Boston-Bound: Three Reasons to Attend the International OCD Foundation Conference This Summer

By Ethan S. Smith, International OCD Foundation Spokesperson

May 8, 2015

It’s about that time again. The International OCD Foundation Conference is upon us in less than a month, and this year it’s in the OCD Institute’s hometown of Boston, Massachusetts. This can only mean one thing—lots of clam chowder! Research has shown that consuming delicious clam chowder has absolutely no effect on OCD (obsessive compulsive disorder), however attending the conference does. If you’re on the fence about going, here are my top three reasons to get on a plane, train, bus or car, and join us this summer.


The OCD community is a massive family comprised of sufferers, family members, friends, therapists and doctors. You’ll even find a few OCDI therapy dogs that enjoy being pet, chasing toys and generally helping out. Most importantly, the conference facilitates a place of belonging and understanding; a safe place for anyone and everyone that’s touched by OCD and related disorders to come to learn and socialize. It’s an unsung rule that the OCD conference is a “stigma free zone.” It’s an amazing experience where life-long friends are made and loneliness is not an option. You never know which OCDI alumni you may run into as either an attendee or a speaker, as there are several former residents speaking this year, not to mention yours truly!

At the IOCDF 2014 Conference
Diane Davey, RN, MBA, Ethan Smith, and Jason Elias, PhD, at the 2014 IOCDF Conference


The conference gathers the greatest minds from around the world in psychiatry and psychology specializing in OCD and related disorders. There are clinicians with multiple degrees, and sufferers that successfully manage their OCD, all with a wealth of knowledge ready to share with you. The OCDI alone has almost their entire staff presenting this year! To be blunt, we all know therapy is expensive, and this conference is an incredible opportunity to access an abundance of resources in one place. I can’t tell you how many people I’ve spoken to whose journey to mental health began at the conference, where they met therapists and friends who laid the foundation for recovery. My own journey started there, and I promise you from the breakout sessions and panels to just stopping someone in the hall and talking to them, you will walk away with priceless knowledge and potential action steps that can lead to life-long change.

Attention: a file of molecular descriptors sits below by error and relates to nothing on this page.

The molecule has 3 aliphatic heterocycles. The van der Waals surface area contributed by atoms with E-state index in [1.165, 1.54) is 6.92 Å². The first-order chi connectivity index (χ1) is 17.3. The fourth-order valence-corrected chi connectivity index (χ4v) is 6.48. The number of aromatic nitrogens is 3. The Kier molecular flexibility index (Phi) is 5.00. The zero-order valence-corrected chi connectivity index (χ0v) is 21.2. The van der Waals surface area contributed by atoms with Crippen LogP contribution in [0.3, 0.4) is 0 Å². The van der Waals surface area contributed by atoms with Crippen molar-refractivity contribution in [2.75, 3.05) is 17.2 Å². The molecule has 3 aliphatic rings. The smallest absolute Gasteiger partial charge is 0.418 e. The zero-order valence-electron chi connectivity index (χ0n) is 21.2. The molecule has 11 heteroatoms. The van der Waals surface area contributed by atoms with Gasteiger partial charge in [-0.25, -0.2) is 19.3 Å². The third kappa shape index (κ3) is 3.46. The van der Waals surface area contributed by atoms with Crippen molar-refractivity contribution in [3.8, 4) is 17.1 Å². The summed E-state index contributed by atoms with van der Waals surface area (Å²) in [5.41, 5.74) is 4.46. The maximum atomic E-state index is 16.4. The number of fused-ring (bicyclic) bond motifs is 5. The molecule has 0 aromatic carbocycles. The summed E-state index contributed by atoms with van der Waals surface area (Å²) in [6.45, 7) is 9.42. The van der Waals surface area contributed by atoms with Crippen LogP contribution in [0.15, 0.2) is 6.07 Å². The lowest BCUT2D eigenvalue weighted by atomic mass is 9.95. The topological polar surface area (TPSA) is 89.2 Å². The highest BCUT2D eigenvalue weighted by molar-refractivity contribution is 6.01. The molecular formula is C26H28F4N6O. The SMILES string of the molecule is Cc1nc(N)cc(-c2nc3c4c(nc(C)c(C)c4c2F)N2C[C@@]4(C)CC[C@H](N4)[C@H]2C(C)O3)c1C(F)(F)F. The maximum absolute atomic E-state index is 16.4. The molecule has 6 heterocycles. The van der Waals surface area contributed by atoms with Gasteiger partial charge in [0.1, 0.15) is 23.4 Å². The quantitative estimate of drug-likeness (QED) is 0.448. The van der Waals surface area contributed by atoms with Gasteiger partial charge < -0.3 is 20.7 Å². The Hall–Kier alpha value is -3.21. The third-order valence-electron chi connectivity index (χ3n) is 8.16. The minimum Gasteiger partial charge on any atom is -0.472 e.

So often in our quest for wellness we read, we sit, we think, we ponder and we discuss. Taking action, initially, can be an elusive and scary step. This step is necessary, however, to reach successful OCD management. The conference as a whole creates a phenomenal opportunity to TAKE ACTION, on your own, toward beating OCD once and for all. Whether you’ve just been diagnosed or you’re in maintenance, you can never take enough action in an effort to live a beautiful life without OCD. The International OCD Foundation Conference is the ultimate action step. With countless activities, panels, and discussions, the conference offers one of a kind content no matter where you are in your process. And the best part is that you’re not alone. You’re surrounded by more than a thousand other people all trying to do the exact same thing—to take action in an effort to squelch OCD and have a little fun in the process.

Community, access and action are such crucial steps to getting better, and there’s nothing like having them all be accessible in one beautiful location!

And the secret reason to go? You’ll discover that no matter where you are in your journey, just by attending and interacting with others, you will help them with your story in ways that you don’t even know about. We are all unique; our paths original, but joined by the common thread of OCD. We are all students and we are all teachers. Even if you feel completely helpless and can’t fathom how you could possibly help someone else, EVERYONE has the ability to help others. Just by being there, by sharing, by relating, by helping to create that community and taking action, you will touch people in a way that could alter their own path for the better. Dr. Michael Jenike once told me, “The best thing you can do for you OCD is to help others,” and there’s no better place to give that a try than the International OCD Foundation Conference. See you in Boston!

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